Climbing out of the deepest recession since the 1930s, the economy grows at a healthy rate in the January-March quarter. Still, the gain comes mainly from companies refilling stockpiles they had let shrink during the recession. The economy can't sustain the pace. The lingering effects of the recession slow growth.

    The benefits of an $814 billion government stimulus program fade. Consumers cut spending in favor of building savings and slashing debt. Businesses hesitate to hire. Cities and states lay off workers. Growth slows through spring and summer.

    Unemployment stays chronically high. In May, the number of people unemployed for at least six months hits 6.8 million — a record 46 percent of all the unemployed.

    Pointing to the deficits, Congress resists backing more spending to stimulate the economy. The Federal Reserve seeks to fill the void by announcing it will buy $600 billion in Treasury bonds to try to further lower interest rates, lift stocks and coax consumers to spend.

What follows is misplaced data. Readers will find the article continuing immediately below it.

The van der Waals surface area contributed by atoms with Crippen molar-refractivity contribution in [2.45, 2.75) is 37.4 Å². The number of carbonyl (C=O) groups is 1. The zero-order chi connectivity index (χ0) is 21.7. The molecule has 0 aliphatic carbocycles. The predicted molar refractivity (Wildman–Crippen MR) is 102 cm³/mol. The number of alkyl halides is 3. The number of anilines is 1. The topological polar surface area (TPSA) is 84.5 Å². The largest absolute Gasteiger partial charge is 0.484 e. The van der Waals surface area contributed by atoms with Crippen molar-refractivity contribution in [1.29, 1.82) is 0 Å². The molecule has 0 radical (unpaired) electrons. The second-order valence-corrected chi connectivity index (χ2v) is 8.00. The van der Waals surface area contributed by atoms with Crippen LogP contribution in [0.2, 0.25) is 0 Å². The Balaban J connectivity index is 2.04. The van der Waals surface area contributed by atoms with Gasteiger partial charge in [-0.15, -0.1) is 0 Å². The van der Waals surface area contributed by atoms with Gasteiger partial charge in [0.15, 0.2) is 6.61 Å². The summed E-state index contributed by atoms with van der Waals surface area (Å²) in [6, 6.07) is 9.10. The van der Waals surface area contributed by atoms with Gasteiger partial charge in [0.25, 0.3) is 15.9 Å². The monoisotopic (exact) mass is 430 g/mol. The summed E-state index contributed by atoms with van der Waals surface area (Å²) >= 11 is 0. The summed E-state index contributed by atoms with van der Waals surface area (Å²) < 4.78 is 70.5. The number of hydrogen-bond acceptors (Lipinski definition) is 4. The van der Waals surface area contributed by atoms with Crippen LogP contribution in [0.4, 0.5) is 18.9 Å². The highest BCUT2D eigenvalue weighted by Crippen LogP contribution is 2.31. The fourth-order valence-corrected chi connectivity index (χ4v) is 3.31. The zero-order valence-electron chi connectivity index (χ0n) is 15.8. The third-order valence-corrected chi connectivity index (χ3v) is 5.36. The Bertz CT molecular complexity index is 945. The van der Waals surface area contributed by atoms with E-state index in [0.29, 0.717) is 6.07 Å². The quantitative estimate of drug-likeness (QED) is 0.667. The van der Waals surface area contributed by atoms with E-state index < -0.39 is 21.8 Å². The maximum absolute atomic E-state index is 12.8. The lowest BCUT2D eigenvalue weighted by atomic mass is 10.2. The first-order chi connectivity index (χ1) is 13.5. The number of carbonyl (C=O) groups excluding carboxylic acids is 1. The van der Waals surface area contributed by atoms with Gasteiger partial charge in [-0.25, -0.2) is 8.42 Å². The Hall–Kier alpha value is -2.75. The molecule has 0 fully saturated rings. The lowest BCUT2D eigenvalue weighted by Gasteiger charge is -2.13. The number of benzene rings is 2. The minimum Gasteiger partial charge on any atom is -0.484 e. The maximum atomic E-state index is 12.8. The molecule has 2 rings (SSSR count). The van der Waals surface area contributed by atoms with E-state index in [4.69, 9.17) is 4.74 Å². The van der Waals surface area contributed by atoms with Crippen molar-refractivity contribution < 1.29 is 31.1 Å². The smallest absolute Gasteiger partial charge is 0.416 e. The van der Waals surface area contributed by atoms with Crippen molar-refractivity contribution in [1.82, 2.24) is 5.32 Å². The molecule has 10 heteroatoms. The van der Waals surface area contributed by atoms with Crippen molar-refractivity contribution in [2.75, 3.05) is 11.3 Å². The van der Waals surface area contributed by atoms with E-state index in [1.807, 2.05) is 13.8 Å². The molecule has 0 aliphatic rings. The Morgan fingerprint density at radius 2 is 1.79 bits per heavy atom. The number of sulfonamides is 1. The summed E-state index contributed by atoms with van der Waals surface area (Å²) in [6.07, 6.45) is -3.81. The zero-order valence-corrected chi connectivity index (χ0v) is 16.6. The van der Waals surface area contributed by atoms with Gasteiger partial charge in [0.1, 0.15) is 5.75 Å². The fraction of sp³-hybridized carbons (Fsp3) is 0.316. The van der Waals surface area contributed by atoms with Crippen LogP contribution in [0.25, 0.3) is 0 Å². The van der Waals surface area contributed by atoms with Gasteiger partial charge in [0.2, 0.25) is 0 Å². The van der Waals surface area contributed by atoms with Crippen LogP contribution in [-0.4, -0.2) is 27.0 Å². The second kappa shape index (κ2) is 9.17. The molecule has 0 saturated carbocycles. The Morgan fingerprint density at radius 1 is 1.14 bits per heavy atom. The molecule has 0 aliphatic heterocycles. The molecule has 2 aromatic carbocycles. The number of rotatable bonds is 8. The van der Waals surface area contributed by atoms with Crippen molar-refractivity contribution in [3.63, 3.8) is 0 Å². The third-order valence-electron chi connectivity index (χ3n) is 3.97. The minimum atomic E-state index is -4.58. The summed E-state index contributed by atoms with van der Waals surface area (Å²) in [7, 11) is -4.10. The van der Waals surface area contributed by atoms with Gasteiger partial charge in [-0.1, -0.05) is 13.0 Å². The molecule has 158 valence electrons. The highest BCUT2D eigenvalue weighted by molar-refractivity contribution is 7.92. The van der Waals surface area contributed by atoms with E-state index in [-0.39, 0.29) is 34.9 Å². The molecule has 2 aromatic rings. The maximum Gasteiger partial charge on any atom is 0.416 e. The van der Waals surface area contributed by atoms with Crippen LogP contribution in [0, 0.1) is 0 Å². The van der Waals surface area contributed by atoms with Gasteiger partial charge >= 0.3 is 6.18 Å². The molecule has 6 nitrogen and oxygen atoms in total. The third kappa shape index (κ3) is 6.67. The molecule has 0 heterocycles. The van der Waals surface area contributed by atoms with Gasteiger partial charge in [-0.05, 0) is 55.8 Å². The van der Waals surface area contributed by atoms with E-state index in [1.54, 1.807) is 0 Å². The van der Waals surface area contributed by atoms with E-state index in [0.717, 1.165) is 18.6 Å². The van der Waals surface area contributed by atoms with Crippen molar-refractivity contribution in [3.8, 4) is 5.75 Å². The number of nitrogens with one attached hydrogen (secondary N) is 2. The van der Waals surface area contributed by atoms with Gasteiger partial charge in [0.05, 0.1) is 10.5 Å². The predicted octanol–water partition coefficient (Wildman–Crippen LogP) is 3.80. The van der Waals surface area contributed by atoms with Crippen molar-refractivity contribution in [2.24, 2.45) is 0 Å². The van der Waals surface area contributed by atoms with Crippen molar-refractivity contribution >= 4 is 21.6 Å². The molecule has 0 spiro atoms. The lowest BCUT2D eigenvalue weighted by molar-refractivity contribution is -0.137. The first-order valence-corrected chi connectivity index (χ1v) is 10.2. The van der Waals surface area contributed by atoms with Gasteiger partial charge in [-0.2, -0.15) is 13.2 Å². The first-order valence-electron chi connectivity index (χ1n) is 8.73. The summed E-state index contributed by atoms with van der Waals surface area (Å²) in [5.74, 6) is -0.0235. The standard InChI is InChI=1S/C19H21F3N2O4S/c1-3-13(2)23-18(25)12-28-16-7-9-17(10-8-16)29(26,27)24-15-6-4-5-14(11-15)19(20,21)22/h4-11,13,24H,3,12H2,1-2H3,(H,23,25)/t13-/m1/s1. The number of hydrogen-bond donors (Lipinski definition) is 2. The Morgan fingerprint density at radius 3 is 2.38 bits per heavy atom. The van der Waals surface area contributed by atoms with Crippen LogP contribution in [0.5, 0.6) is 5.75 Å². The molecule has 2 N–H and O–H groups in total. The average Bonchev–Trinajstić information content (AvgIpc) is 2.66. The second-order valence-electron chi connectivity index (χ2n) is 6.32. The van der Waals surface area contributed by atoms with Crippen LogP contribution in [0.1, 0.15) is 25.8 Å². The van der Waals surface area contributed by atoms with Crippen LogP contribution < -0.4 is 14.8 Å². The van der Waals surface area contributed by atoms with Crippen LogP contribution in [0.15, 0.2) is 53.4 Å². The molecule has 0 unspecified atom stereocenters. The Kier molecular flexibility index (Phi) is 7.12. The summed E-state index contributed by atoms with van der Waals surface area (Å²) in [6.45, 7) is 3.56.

As the year closes, the economy makes broad gains. Factories produce more. Consumers — the backbone of the economy — return to the malls. Congress passes $858 billion in tax cuts and aid to the long-term unemployed. Yet more than 15 million Americans are still unemployed. Economists say a full economic recovery remains years away.

  • 2. Gulf oil spill

    Image: Plaquemines Parish coastal zone director P.J. Hahn lifts his boot out of thick beached oil at Queen Bess Island.

    An explosion at a rig used by BP kills 11 workers and sends crude oil gushing into the Gulf of Mexico. The spill devastates the fishing and tourism industries along the Gulf Coast and causes environmental damage that may last for decades. BP sets up a $20 billion fund to compensate fishermen, restaurateurs and others whose livelihoods were damaged.